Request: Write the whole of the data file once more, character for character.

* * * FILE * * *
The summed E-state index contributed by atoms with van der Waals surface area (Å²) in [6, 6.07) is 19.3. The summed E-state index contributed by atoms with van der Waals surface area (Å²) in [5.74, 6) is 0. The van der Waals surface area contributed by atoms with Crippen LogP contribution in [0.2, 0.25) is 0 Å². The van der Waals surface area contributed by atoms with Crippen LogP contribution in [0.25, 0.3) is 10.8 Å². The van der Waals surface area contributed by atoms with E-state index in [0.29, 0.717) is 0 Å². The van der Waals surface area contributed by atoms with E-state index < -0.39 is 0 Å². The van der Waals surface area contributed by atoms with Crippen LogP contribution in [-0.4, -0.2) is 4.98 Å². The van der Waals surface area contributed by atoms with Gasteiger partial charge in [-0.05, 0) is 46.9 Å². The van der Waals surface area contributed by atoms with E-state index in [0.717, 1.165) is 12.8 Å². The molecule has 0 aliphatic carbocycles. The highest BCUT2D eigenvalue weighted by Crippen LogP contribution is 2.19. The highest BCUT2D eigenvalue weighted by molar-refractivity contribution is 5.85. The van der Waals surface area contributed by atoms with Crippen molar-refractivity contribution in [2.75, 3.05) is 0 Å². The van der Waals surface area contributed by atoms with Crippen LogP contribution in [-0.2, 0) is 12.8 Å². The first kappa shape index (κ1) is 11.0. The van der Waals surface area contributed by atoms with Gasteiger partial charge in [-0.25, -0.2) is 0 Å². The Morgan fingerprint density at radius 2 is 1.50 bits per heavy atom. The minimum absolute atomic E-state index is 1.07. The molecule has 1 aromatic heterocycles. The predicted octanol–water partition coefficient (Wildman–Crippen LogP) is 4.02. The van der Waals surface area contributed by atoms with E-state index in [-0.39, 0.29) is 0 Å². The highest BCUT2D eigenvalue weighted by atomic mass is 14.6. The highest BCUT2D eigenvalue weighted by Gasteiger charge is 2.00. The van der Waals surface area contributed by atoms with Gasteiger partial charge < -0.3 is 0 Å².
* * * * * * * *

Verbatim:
The summed E-state index contributed by atoms with van der Waals surface area (Å²) in [6, 6.07) is 19.3. The summed E-state index contributed by atoms with van der Waals surface area (Å²) in [5.74, 6) is 0. The van der Waals surface area contributed by atoms with Crippen LogP contribution in [0.2, 0.25) is 0 Å². The van der Waals surface area contributed by atoms with Crippen LogP contribution in [0.25, 0.3) is 10.8 Å². The van der Waals surface area contributed by atoms with E-state index in [0.29, 0.717) is 0 Å². The van der Waals surface area contributed by atoms with E-state index < -0.39 is 0 Å². The van der Waals surface area contributed by atoms with Crippen LogP contribution in [-0.4, -0.2) is 4.98 Å². The van der Waals surface area contributed by atoms with Gasteiger partial charge in [-0.05, 0) is 46.9 Å². The van der Waals surface area contributed by atoms with E-state index in [0.717, 1.165) is 12.8 Å². The molecule has 0 aliphatic carbocycles. The highest BCUT2D eigenvalue weighted by Crippen LogP contribution is 2.19. The highest BCUT2D eigenvalue weighted by molar-refractivity contribution is 5.85. The van der Waals surface area contributed by atoms with Crippen molar-refractivity contribution in [2.75, 3.05) is 0 Å². The van der Waals surface area contributed by atoms with Crippen LogP contribution in [-0.2, 0) is 12.8 Å². The first kappa shape index (κ1) is 11.0. The van der Waals surface area contributed by atoms with Gasteiger partial charge in [-0.25, -0.2) is 0 Å². The Morgan fingerprint density at radius 2 is 1.50 bits per heavy atom. The minimum absolute atomic E-state index is 1.07. The molecule has 1 aromatic heterocycles. The predicted octanol–water partition coefficient (Wildman–Crippen LogP) is 4.02. The van der Waals surface area contributed by atoms with E-state index in [-0.39, 0.29) is 0 Å². The highest BCUT2D eigenvalue weighted by atomic mass is 14.6. The highest BCUT2D eigenvalue weighted by Gasteiger charge is 2.00. The van der Waals surface area contributed by atoms with Gasteiger partial charge < -0.3 is 0 Å².